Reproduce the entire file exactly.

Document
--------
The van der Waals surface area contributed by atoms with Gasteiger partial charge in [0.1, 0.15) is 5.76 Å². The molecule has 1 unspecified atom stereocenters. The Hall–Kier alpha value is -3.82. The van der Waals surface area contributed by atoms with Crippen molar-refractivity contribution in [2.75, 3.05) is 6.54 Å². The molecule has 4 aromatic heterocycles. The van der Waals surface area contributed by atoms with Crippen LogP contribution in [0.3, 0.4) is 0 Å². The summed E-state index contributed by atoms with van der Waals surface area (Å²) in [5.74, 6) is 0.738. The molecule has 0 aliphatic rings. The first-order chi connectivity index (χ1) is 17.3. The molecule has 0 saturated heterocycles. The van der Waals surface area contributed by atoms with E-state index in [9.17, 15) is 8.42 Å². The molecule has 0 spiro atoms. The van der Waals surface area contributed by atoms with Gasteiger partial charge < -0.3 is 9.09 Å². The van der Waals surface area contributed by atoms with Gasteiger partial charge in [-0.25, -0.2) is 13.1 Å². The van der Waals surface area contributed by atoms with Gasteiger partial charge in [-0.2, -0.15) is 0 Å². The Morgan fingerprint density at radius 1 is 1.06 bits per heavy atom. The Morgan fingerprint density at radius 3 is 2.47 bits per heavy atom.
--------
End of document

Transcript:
The van der Waals surface area contributed by atoms with Gasteiger partial charge in [0.1, 0.15) is 5.76 Å². The molecule has 1 unspecified atom stereocenters. The Hall–Kier alpha value is -3.82. The van der Waals surface area contributed by atoms with Crippen molar-refractivity contribution in [2.75, 3.05) is 6.54 Å². The molecule has 4 aromatic heterocycles. The van der Waals surface area contributed by atoms with Crippen LogP contribution in [0.3, 0.4) is 0 Å². The summed E-state index contributed by atoms with van der Waals surface area (Å²) in [5.74, 6) is 0.738. The molecule has 0 aliphatic rings. The first-order chi connectivity index (χ1) is 17.3. The molecule has 0 saturated heterocycles. The van der Waals surface area contributed by atoms with E-state index in [9.17, 15) is 8.42 Å². The molecule has 0 spiro atoms. The van der Waals surface area contributed by atoms with Gasteiger partial charge < -0.3 is 9.09 Å². The van der Waals surface area contributed by atoms with Gasteiger partial charge in [-0.25, -0.2) is 13.1 Å². The van der Waals surface area contributed by atoms with Gasteiger partial charge in [-0.2, -0.15) is 0 Å². The Morgan fingerprint density at radius 1 is 1.06 bits per heavy atom. The Morgan fingerprint density at radius 3 is 2.47 bits per heavy atom.